Roasted Beet Spaghetti, without goat cheese.

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BLT Pasta Salad with Feta and Olives

In one of my many flashes of brilliance, I decided to turn one of my favorite sandwiches into a pasta salad.  And I just have to say, it was incredible!

The greens make for a lighter than usual pasta dish and the bottled dressing make it quick to throw together (and your waistline will thank you for skipping the mayo!).  I used a Champagne Vinaigrette I found at Trader Joe’s that is one of my current favorites, but feel free to use a different brand or even a different vinaigrette if there’s one you love.

BLT Pasta Salad with Feta & Olives

BLT Pasta Salad with Feta & Olives

BLT Pasta Salad with Feta and Olives

4-5 strips of bacon
12 ounces rotini pasta
1 cup cherry tomatoes, halved
2-3 big handfuls of mixed salad greens
1/2 cup black olives, halved
1/2 cup feta
2 green onions, sliced
1/2 cup Champagne Vinaigrette dressing
Salt & pepper

Heat water to boiling.  Boil pasta until it is tender.  Drain and rinse with cool water to stop the cooking.  Drain well.

Cook bacon in a skillet until crisp.  Remove from skillet and let drain and cool on paper towels while you assemble the salad.

In a large serving bowl combine tomatoes, greens, olives, green onions and feta.

Bright fresh veggies and cheese.

Bright fresh veggies and cheese.

Add pasta and bacon and toss to combine.  Add salad dressing, starting with 1/4 cup and adding more as needed to lightly dress the pasta.

I am in love with this dressing, but feel free to substitute one you like if you can't find this one.

I am in love with this dressing, but feel free to substitute one you like if you can’t find this one.

Taste and add salt & pepper or more dressing if needed.  Toss and serve immediately.

 

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Pasta with Heirloom Tomatoes and Basil

Heirloom tomatoes are pretty cool.  All sorts of varieties that you never see in the store.  Normally I only find them at farmer’s markets and they are just about irresistible.  But this time I spied some heirloom cherry tomatoes at Trader Joe’s and just had to snatch them up.  What didn’t go directly into my mouth ended up in this delicious pasta dish.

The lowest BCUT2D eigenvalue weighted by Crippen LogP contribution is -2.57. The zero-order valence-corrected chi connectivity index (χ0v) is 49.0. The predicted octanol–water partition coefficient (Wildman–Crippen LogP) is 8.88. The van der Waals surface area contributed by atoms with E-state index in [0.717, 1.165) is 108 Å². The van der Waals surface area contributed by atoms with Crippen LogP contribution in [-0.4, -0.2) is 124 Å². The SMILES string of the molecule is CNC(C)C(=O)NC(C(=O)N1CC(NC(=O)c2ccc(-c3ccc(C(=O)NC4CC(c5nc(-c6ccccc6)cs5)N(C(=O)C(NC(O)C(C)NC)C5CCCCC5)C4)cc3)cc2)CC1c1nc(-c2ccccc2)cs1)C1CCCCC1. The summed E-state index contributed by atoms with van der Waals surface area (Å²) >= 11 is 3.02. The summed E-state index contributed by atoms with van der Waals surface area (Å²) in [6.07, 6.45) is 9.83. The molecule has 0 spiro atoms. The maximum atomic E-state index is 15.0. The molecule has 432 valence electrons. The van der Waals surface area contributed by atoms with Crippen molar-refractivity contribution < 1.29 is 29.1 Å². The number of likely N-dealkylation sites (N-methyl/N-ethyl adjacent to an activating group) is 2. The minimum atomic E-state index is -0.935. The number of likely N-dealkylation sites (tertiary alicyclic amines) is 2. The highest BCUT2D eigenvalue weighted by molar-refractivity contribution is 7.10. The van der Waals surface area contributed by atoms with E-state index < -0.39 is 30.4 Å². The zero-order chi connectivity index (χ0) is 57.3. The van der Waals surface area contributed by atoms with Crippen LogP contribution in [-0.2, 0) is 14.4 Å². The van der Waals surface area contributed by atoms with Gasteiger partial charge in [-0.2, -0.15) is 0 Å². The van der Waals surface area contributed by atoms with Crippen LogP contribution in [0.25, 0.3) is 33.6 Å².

I make about a million versions of this particular dish depending on what’s in season and what’s in my fridge at any given moment.  This version included a double bump of basil since I had leftover pesto I had made a day or two before and then I also threw in some freshly picked pesto leaves from my garden as well.  The veggies are barely cooked, just warmed really to release the juices and get warm.  It’s absolutely bursting with summer flavors.

Pasta with Heirloom Tomatoes and Basil

Pasta with Heirloom Tomatoes and Basil

Pasta with Heirloom Tomatoes and Basil

2-3 tbsp. olive oil
1 pint heirloom cherry tomatoes (or the regular ones will do), halved
1/2 cup black olives, halved
1/4 cup red onion, thinly sliced
2 cloves garlic
1/4 cup basil pesto (click here for my recipe or use your favorite)
2-3 ounces fresh mozzarella, cut into cubes or strips
Handful of fresh basil leaves, coarsely chopped or torn
1 pound pasta (I really like some sort of corkscrew shape for this to catch all the little yummy bits)

Get everything chopped before you start cooking, because this all comes together very quickly.

All ready to meet their destiny!  Love the pretty colors.

All ready to meet their destiny! Love the pretty colors.

Boil pasta until tender.  While pasta is cooking, heat olive oil over medium heat.  Add garlic and cook about a minute until fragrant but not browned.  Add onion and saute a bit until slightly tender.  When the pasta is just about done, add tomatoes, olives and pesto.  Cook and stir just a couple of minutes to heat through.  I prefer the veggies barely cooked so they still have that garden fresh flavor.  Toss in some fresh basil, mozzarella and a pinch of salt and pepper.  Drain pasta and add to pan with veggies and cheese.  Toss to combine and serve immediately.  Top with a sprinkle of parmesan if desired.
heirloomtompasta2

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Perfect Pesto

I’ve written entries that involve pesto before, but I don’t think I’ve ever done one JUST for pesto.  But I just made a fresh batch and thought it was blog-worthy all by its lonesome.

Maybe you’ve bought pesto at the store.  If you have you know it can be a little on the spendy side, and sometimes it’s not that wonderful either.  Much more economical to make it yourself, and you can’t beat the taste.

Welcome to my basil patch. I’m normally a pretty lousy gardner, but halfway through summer these are looking pretty great, huh?  Although I kill many plants, I usually do well with basil.  Here I have purple basil, Thai basil, and sweet Italian basil (probably your most common variety).

My basil patch.  Pay no attention to the accompanying weed patch.

My basil patch. Pay no attention to the accompanying weed patch.

I bought my basil plants for $2.50 each at farmer’s market, but you can find them all over the place this time of year. If you keep pinching the little flowers off the tops, they will keep growing for most of the summer, especially if you harvest fairly frequently.  I’m about ready to chop another bunch off of these.

I keep the other ingredients for pesto on hand most of the time, so whipping up a batch is super fast, which is good because I love this stuff.  Sandwich spread, pizza topping, tossed with pasta, spread over fish or chicken, mixed into salad dressing, beaten into scrambled eggs…it’s delicious just about any way you can think to eat it.

Perfect Pesto

Perfect Pesto

Perfect Pesto

2 cups fresh basil leaves (remove any large stems)
2-3 tbsp. walnuts
2-3 tbsp. pine nuts
1/4 tsp. crushed red pepper
1/2 cup grated parmesan
3 cloves garlic
Salt & pepper
Olive oil (around 1/2 cup)

Put all ingredients except oil into a food processor.

All ready to whirl up.